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TRAINERS » Your Business Public speaking doesn’t cost a pen-

ny and is an excellent way to pro- mote your club. I do at least two talks a week. Recently, for example, I spoke at a restaurant in collaboration with a chef, at a corporate “wellness week,” at a hospital and at a club event for our members and their guests. If you want to draw a crowd, the ti-

tle of your talk is critical. Be sure you don’t call it something uninspiring like “Lose Weight the Healthy Way.” Instead, borrow ideas from and be inspired by the covers of the tabloid magazines. Keep your demographic in mind of course, but titles like “Fit into Your Skinny Jeans” or “6 Weeks to a Better Body” are what people will re- spond to.

Mike Bates owner, Refine Fitness Studio, Windsor, Ont.

the risk of obstacles and challenges. However be prepared to be surprised! Even the best plans may not turn out the way you envisioned them. Face the challenges and adapt. For example, for the first twenty


years of our business we leased our space; then ten years ago the land- lord decided to not renew our lease. Finding a large rental space in down- town Calgary during a booming econ- omy seemed insurmountable. At first we were devastated, until we realized it was an opportunity. We made the decision to have control of our next space, and we purchased our own building. Besides having control, ownership let us design the space specifi- cally for the needs of our members and for future growth. If you look beyond

the challenge and step out of your comfort zone, you can make a positive change for your company and customers.

Elaine Arthur co-owner, Heavens Elevated Fitness, Calgary

30 Fitness Business Canada November/December 2012

Be open and adaptable We have learned that plan- ning and preparation minimize

team members. Being strong in your hiring approach is critical to being suc- cessful in our very competitive market. This business is all about relationships and your team is your most important resource. Our club has been in busi- ness for a decade, and most of our orig- inal team is still working with us. At Strategym we don’t count on job


candidates finding us – we seek them out. For example, when I taught cours- es at the University of Manitoba and for the Manitoba Fitness Council I was able to observe and evaluate students over time and then invite them to ap- ply at our club. And be smart about hiring in all

ways. For example, we had no job openings when a topnotch Calgary trainer moved to Winnipeg and came to see us with her resume. But we made a position for her because she was so outstanding in all ways (plus we didn’t want our competition to hire her!). We fed her a few initial clients, and then inertia took over to fill her schedule.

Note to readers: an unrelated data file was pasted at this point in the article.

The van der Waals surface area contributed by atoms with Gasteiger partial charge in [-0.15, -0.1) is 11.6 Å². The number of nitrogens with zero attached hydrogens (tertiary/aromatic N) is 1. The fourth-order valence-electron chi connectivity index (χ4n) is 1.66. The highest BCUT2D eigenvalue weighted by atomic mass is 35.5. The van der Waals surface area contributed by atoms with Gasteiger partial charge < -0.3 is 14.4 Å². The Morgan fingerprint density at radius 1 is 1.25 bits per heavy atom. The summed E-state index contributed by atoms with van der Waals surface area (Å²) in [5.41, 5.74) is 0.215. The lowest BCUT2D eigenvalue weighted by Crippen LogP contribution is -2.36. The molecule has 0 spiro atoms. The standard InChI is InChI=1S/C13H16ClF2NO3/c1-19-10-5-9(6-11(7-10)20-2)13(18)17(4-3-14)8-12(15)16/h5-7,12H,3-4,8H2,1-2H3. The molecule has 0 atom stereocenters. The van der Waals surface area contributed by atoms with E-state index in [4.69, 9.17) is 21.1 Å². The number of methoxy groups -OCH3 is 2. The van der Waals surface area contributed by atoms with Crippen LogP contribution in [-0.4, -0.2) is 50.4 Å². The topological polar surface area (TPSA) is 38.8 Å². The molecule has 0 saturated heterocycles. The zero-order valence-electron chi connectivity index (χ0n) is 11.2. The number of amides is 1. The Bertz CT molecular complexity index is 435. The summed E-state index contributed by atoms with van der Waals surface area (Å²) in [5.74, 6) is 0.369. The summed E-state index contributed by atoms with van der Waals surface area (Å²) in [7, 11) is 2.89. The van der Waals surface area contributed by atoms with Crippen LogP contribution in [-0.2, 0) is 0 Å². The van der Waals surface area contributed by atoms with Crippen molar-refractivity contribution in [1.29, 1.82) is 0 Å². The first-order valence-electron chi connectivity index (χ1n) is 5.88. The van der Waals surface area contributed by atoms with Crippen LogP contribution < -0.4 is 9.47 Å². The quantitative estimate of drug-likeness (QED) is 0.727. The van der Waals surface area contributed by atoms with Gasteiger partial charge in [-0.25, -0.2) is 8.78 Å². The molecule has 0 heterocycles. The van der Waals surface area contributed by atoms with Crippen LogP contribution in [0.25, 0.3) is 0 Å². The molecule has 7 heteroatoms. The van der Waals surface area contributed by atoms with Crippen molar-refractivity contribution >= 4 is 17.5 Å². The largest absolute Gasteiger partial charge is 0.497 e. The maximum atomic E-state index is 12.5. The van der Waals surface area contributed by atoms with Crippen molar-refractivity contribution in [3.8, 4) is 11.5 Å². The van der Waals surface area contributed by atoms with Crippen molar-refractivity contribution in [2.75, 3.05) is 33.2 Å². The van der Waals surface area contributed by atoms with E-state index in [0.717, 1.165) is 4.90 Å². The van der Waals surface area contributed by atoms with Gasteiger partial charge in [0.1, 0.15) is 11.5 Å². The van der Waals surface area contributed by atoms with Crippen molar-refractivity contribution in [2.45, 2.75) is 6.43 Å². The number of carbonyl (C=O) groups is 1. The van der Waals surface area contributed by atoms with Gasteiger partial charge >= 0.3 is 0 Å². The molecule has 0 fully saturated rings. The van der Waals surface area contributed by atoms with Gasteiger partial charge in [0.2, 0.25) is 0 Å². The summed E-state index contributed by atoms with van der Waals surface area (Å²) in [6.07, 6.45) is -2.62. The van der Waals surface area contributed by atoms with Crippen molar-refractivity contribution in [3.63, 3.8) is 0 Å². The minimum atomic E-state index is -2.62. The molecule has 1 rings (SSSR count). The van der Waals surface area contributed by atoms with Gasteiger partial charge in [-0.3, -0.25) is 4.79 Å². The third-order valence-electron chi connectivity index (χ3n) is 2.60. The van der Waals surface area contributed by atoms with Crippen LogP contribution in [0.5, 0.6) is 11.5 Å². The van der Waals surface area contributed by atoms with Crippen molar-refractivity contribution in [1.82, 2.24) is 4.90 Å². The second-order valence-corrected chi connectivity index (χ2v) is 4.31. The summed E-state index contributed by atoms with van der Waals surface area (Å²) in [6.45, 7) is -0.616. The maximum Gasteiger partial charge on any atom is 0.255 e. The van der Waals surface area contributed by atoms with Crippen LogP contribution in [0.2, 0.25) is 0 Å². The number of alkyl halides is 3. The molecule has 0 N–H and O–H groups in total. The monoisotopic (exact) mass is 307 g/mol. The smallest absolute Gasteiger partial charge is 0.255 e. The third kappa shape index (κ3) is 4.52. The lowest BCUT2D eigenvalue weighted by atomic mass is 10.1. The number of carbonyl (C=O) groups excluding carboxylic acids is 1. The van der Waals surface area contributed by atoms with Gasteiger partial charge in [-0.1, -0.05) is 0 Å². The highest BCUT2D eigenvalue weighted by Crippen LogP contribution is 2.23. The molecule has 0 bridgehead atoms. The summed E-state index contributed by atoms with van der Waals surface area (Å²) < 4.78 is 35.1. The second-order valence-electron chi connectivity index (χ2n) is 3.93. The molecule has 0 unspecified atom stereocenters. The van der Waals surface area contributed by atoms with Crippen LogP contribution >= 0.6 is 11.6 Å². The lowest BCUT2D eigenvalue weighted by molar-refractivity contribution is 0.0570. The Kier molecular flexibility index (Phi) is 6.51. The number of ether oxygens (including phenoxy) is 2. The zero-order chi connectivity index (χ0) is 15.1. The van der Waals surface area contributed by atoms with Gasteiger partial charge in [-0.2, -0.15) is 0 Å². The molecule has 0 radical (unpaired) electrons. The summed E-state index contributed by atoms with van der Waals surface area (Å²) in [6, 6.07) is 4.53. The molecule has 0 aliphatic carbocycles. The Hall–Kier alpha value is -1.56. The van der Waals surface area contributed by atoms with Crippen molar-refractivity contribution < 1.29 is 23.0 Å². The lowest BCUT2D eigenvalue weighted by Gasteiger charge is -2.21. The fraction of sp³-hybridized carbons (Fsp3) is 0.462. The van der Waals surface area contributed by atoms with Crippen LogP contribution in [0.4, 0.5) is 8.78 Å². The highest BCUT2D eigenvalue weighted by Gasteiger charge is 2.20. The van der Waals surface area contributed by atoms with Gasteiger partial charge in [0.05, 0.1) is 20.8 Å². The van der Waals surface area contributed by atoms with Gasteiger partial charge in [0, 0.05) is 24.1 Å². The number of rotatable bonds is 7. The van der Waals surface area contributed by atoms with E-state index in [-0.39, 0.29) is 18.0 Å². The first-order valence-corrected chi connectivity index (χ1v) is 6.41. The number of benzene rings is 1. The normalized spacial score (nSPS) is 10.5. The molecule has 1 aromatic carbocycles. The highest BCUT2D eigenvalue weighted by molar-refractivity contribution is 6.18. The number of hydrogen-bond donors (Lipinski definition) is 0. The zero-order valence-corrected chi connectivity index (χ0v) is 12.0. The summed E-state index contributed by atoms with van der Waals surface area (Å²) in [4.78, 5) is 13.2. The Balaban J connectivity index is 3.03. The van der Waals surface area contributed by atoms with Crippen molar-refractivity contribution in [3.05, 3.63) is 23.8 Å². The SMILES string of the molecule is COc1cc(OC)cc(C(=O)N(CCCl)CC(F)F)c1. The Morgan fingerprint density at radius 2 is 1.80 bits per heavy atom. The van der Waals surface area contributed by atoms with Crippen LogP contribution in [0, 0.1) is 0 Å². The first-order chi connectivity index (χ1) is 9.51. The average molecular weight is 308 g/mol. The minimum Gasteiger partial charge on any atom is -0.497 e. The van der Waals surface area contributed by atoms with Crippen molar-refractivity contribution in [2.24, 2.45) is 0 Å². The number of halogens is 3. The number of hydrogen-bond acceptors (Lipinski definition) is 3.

Pam Horan co-owner, Strategym, Winnipeg

friends and enjoy themselves. If after a few months new members still find exercising a chore, they lose interest and quit. Or if everyone is working out with earbuds, they won’t meet other members, may never get over those awkward first few weeks and will then drop their memberships. We encourage people


to interact and we infor- mally match up training partners; my staff and I know 90% of our mem- bers’ names. Besides help- ing your bottom line with regular dues payments,

long term members will also buy your branded clothing, bags and bottles, which helps advertise your club.

Focus on friendly Make your club a friendly place where members make and meet

Be proactive about hiring My best advice for club owners is to be very choosey when hiring

It’s hard to stay in business these

days, especially in small towns where there are limited numbers to draw from. If 2,000 people come through your door each year, you’ll be in trou- ble if you retain only 200.

Terry Adams owner, Iron Haven Gyms, Prince Edward Island

needs to be well capitalized because the fitness business today is very much a finance business. Customers are leery about pre-paying for mem- berships and large membership join- ing fees. Make it easy to join your club by providing membership plans that reduce the amount of money people need to pay in advance.


Understand the financial side Anyone opening a club today

The same issue is happening with

personal training. In our World Health Edmonton clubs the majority of sales are financed. If a member buys 12 sessions for $720, they can finance these charges over 12 months ($60 per month, no interest), but the mem- ber can use all 12 sessions in the first month. This means that the club is paying out costs related to payroll, sales and marketing well before receiv- ing full payment from the member. So significant working capital is required to provide these add-on services. One of the best ways to expand

your financial knowledge is by attend- ing education programs at the annu- al IHRSA convention. In my first few years in the industry I also attend- ed the IHRSA Institute, a week-long event dedicated to professional club management.

David Hardy President, World Health Edmonton Inc. President, OTF Canada Inc.

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